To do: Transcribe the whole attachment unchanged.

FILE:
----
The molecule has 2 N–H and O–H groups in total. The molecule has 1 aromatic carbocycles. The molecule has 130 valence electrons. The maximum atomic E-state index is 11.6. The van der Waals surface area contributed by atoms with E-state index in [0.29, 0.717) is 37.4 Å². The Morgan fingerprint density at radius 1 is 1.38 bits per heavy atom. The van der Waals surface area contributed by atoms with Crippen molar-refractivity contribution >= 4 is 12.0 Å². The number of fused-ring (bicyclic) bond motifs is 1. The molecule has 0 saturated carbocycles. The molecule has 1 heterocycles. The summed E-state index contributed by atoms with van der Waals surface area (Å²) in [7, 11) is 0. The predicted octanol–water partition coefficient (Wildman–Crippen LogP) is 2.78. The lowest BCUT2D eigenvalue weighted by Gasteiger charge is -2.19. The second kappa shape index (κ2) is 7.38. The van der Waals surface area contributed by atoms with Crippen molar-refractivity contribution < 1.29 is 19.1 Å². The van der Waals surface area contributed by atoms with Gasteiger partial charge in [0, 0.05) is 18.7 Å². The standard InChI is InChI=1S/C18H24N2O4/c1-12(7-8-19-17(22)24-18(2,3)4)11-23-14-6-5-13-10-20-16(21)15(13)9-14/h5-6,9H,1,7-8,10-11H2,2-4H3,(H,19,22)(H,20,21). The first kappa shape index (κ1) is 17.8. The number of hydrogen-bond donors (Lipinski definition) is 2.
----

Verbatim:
The molecule has 2 N–H and O–H groups in total. The molecule has 1 aromatic carbocycles. The molecule has 130 valence electrons. The maximum atomic E-state index is 11.6. The van der Waals surface area contributed by atoms with E-state index in [0.29, 0.717) is 37.4 Å². The Morgan fingerprint density at radius 1 is 1.38 bits per heavy atom. The van der Waals surface area contributed by atoms with Crippen molar-refractivity contribution >= 4 is 12.0 Å². The number of fused-ring (bicyclic) bond motifs is 1. The molecule has 0 saturated carbocycles. The molecule has 1 heterocycles. The summed E-state index contributed by atoms with van der Waals surface area (Å²) in [7, 11) is 0. The predicted octanol–water partition coefficient (Wildman–Crippen LogP) is 2.78. The lowest BCUT2D eigenvalue weighted by Gasteiger charge is -2.19. The second kappa shape index (κ2) is 7.38. The van der Waals surface area contributed by atoms with Crippen molar-refractivity contribution < 1.29 is 19.1 Å². The van der Waals surface area contributed by atoms with Gasteiger partial charge in [0, 0.05) is 18.7 Å². The standard InChI is InChI=1S/C18H24N2O4/c1-12(7-8-19-17(22)24-18(2,3)4)11-23-14-6-5-13-10-20-16(21)15(13)9-14/h5-6,9H,1,7-8,10-11H2,2-4H3,(H,19,22)(H,20,21). The first kappa shape index (κ1) is 17.8. The number of hydrogen-bond donors (Lipinski definition) is 2.